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Shaved Head = No Scalp Psoriasis?

I should start this story by relaying that I’m a woman. It’s fairly common for men to shave their heads, but women tend to be more attached to their locks (and I know a few who would never consider it). However, back in 2012 while traveling through Nepal, I cut off all my hair (we’re talking Mr. Clean bald, folks). If you’re like me and suffer from awful scalp psoriasis, the thought may have crossed your mind once or twice to do the same. So did it help? Read on! (Before and After pictures provided)

My history with scalp psoriasis

I had my first outbreak of guttate psoriasis when I was in elementary school. During gym class I would wear knee high socks to cover the spots on my legs (regardless of the season), but my scalp still drove me bonkers. It was common practice for volunteer Moms at the school to perform head lice checks every month, and as sure as the sky is blue, I was always flagged for a double check. It didn’t matter how many times I told the Moms that it was just “dandruff,” I was always pulled aside to have the resident expert (our school Principal) do an extra sweep. Okay, so one time I actually DID have lice, but every other time it was just my pesky scalp psoriasis. Even through high school when my legs and arms were fairly clear, I had to regularly apply my coal tarshampoo to keep my scalp under control. Suffice it to say that from elementary school through to 2012 I had never experienced remission of my scalp psoriasis.

Shaving my head

After I finished my M.Sc. degree, I took off traveling for 6 months starting in Europe and eventually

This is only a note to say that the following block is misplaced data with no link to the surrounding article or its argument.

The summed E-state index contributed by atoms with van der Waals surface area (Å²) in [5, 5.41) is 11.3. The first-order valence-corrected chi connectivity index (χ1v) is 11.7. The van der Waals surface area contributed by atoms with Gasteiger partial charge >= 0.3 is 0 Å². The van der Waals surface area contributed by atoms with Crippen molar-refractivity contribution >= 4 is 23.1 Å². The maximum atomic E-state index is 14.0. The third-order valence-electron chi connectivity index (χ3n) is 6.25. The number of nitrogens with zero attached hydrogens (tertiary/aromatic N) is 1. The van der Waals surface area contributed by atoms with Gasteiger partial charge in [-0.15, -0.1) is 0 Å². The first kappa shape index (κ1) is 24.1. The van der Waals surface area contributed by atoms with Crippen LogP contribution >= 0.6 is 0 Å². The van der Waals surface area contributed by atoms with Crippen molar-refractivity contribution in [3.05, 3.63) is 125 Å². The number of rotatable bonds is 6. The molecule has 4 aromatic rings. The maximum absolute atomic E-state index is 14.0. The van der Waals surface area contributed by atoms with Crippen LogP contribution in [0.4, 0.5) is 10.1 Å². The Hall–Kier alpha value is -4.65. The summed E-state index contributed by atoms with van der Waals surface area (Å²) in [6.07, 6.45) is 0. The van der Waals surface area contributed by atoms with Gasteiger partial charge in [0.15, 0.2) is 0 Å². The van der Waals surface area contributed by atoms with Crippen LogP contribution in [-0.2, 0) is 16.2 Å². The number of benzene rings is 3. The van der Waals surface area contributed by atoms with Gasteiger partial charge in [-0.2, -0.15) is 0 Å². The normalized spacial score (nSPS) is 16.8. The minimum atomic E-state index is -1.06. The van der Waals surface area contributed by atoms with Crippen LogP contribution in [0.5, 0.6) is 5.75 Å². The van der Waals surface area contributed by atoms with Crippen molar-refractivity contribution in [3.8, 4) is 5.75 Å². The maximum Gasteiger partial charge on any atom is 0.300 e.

winding up in Nepal, where I volunteered in local orphanages. Lice checks were a pretty regular thing at the orphanages, and the other volunteers and I often joked about what we would do if we ended up with lice. I bragged that I would be totally cool with shaving my head, if it ever came down to it. I mean, there aren’t many options… you shave your head, or you take your chances with whatever local pesticide is available and convince someone to pick all the nits out of your hair. No brainer, right?

About 4 months into my trip, during a 10-day silent meditation retreat no less, I noticed that my scalp was incredibly itchy. I took a bathroom break to check, and sure enough, I had lice. It only took a few minutes for me to resolve that I would shave my head. When I got back to Kathmandu, I tracked down a hair salon and somehow conveyed in broken Nepalese that I wanted it shaved. “All shaved?” “Yes, all shaved.” And so, I left the salon 10 minutes later as bald as a cue ball, and would spend the next few weeks fielding the question: “Vicki, did you become a nun?” The timing was rather suspicious, I suppose.

What did it look like?

I thought that my scalp psoriasis would be incredibly noticeable, but to my surprise, it really wasn’t. It was clear that some of the areas on my scalp were pinker than others (and it was still itchy), but it didn’t look anything like the psoriasis on my arms and legs.

Did shaving my head help?

Well, within about 7 days of doing touristy stuff out in the sun, my scalp psoriasis totally disappeared. There were no pink spots, no itching, and no flaking. I even discarded my coal tar shampoo and hair brush to free up much needed room in my backpack. I can’t say that this would be everyone’s experience, but my psoriasis has always responded really well to the sun, and my scalp was no different.

Temporary psoriasis remission?